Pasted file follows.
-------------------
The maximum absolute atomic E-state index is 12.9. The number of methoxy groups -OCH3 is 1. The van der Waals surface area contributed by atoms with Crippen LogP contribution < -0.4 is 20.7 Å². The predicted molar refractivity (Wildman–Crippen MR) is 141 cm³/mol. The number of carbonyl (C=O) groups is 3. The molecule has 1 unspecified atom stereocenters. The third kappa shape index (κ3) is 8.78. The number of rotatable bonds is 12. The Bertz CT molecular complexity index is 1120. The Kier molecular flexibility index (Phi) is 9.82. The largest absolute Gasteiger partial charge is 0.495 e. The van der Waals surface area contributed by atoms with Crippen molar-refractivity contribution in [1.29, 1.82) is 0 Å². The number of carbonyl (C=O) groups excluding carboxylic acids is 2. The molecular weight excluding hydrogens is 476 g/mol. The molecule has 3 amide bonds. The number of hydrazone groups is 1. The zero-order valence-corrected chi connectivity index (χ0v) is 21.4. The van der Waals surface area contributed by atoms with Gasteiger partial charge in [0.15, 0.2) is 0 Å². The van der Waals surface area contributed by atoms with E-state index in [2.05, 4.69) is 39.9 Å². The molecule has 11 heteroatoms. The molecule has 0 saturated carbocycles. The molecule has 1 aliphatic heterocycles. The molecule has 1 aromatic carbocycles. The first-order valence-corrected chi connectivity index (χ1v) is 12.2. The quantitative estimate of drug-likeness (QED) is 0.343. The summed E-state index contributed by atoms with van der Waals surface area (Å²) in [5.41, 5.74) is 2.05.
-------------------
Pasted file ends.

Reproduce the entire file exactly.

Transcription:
The maximum absolute atomic E-state index is 12.9. The number of methoxy groups -OCH3 is 1. The van der Waals surface area contributed by atoms with Crippen LogP contribution < -0.4 is 20.7 Å². The predicted molar refractivity (Wildman–Crippen MR) is 141 cm³/mol. The number of carbonyl (C=O) groups is 3. The molecule has 1 unspecified atom stereocenters. The third kappa shape index (κ3) is 8.78. The number of rotatable bonds is 12. The Bertz CT molecular complexity index is 1120. The Kier molecular flexibility index (Phi) is 9.82. The largest absolute Gasteiger partial charge is 0.495 e. The van der Waals surface area contributed by atoms with Crippen molar-refractivity contribution in [1.29, 1.82) is 0 Å². The number of carbonyl (C=O) groups excluding carboxylic acids is 2. The molecular weight excluding hydrogens is 476 g/mol. The molecule has 3 amide bonds. The number of hydrazone groups is 1. The zero-order valence-corrected chi connectivity index (χ0v) is 21.4. The van der Waals surface area contributed by atoms with Gasteiger partial charge in [0.15, 0.2) is 0 Å². The van der Waals surface area contributed by atoms with E-state index in [2.05, 4.69) is 39.9 Å². The molecule has 11 heteroatoms. The molecule has 0 saturated carbocycles. The molecule has 1 aliphatic heterocycles. The molecule has 1 aromatic carbocycles. The first-order valence-corrected chi connectivity index (χ1v) is 12.2. The quantitative estimate of drug-likeness (QED) is 0.343. The summed E-state index contributed by atoms with van der Waals surface area (Å²) in [5.41, 5.74) is 2.05.